She shut her eyes and listened for the notes from her memory to soothe her mind. Ludwig van Beethoven’s violin concert in D major, Op. 61—Larghetto. That piece always slowed her heart rate. She imagined the sounds pouring out of her violin as she sat there, drawing in deep breaths. The music played in her head as her fingers caressed imaginary strings.

Dean Nelson cleared his throat, jarring her out of the melody. Annoyance tugged at her, but at least she could breathe again.

She shifted in her seat. “I’m fine, thanks.”

He nodded. “How are you managing the panic attacks? Have you had any recently?”

“Yeah. I had one last night…and the night before.”

“They’re becoming more frequent?”

If he had bothered to actually read her case file instead of just skimming through it, he’d already know the answer. “Not really. Pretty much the same.”

“And how are you sleeping?”

“Like usual.”

“It says in your case file that you suffer from night terrors. Are you still experiencing them?”

Ashley nodded. Being honest wouldn’t get her anywhere. It never had before. This time, she attended her evaluation with her own agenda.

Her psychologist, Dr. Whitley, folded together her long, delicate fingers and rested them on the table in front of her. “Are the sleeping medications I prescribed working for you?”

Dr. Whitley’s soft voice had a way of making her feel more at ease.

Ashley curbed her sarcasm. “They’re not really working. I mean, I sleep, but they don’t help.”

“Let’s talk a little about the man. Is he still hurting you?”

The mention of him made the hairs on Ashley’s arms twitch. She pulled her sleeve over the blue and yellow bruise that encompassed her wrist. The team of board-certified, renowned medical professionals didn’t know the first thing about what was found in her dreams.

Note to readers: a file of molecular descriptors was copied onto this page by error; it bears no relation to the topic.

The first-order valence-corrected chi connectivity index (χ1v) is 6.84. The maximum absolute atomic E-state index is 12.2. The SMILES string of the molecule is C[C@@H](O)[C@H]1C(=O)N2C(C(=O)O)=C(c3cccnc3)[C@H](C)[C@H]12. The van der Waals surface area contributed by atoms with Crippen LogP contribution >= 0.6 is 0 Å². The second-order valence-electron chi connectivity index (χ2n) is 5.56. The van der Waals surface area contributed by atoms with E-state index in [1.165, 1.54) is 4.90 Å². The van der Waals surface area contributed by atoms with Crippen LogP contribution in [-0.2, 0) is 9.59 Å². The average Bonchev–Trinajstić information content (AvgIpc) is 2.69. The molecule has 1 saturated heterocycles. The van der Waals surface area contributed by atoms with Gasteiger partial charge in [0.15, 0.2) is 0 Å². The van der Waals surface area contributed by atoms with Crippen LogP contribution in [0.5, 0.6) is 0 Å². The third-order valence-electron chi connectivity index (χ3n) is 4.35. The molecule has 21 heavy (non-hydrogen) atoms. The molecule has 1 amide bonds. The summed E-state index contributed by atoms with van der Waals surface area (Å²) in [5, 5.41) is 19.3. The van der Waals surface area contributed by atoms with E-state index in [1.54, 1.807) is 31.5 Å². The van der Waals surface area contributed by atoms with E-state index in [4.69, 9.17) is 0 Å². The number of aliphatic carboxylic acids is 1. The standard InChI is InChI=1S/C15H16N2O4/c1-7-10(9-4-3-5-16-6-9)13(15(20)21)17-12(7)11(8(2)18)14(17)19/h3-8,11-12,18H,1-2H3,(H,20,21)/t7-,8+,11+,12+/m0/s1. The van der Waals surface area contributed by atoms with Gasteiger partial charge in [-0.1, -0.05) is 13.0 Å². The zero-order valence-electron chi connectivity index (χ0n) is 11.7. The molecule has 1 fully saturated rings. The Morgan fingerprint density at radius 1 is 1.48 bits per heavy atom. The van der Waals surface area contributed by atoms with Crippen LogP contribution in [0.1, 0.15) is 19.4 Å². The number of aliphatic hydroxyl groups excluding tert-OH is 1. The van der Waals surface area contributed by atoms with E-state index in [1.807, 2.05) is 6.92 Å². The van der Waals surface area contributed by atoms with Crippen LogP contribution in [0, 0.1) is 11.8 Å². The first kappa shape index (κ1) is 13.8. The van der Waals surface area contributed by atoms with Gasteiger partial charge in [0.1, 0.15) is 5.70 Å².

“Ashley,” Dean Nelson prompted in an administrative tone.

Severe anxiety and night terrors is what they claimed she suffered from. They had no idea. The knots in her stomach tightened. She balled her fists, but stayed quiet.

After all, what would she say? If she told them the man in her dreams hurt her almost every night, they would still think she was delusional. If she lied and told them she hurt herself, it would only confirm their misdiagnosis. She supposed she would just tell the truth and prove both theories correct.

“He’s always in my dreams,” she whispered, her gaze cast to the floor. Flashes from her nightmares reeled through her mind. “He’s always waiting for me.”

Dean Nelson frowned. “But you do understand that a dream cannot hurt you. Dreams are simply images, feelings, and sensations that collect and pool involuntarily in your mind during sleep. They can seem very real, but once you wake up, they’re gone. A simple figment of your imagination.” He watched Ashley fidget nervously with the sleeve of her uniform, twisting a seam that had come undone. “And dreams certainly don’t leave bruises or any of the other alarming wounds Nurse Faber has found on you over the years.” He flashed photos taken during Ashley’s countless visits to the hospice.

“I guess.” She tucked her hair behind her ear, forgetting about the fresh gash on the back of her hand—evidence of last night’s brawl with a demon of some sort.

Nurse Faber leaned forward in her seat and peered at the swollen wound. “Where did you get that cut? I haven’t seen that, and it needs to be treated—maybe with stitches.”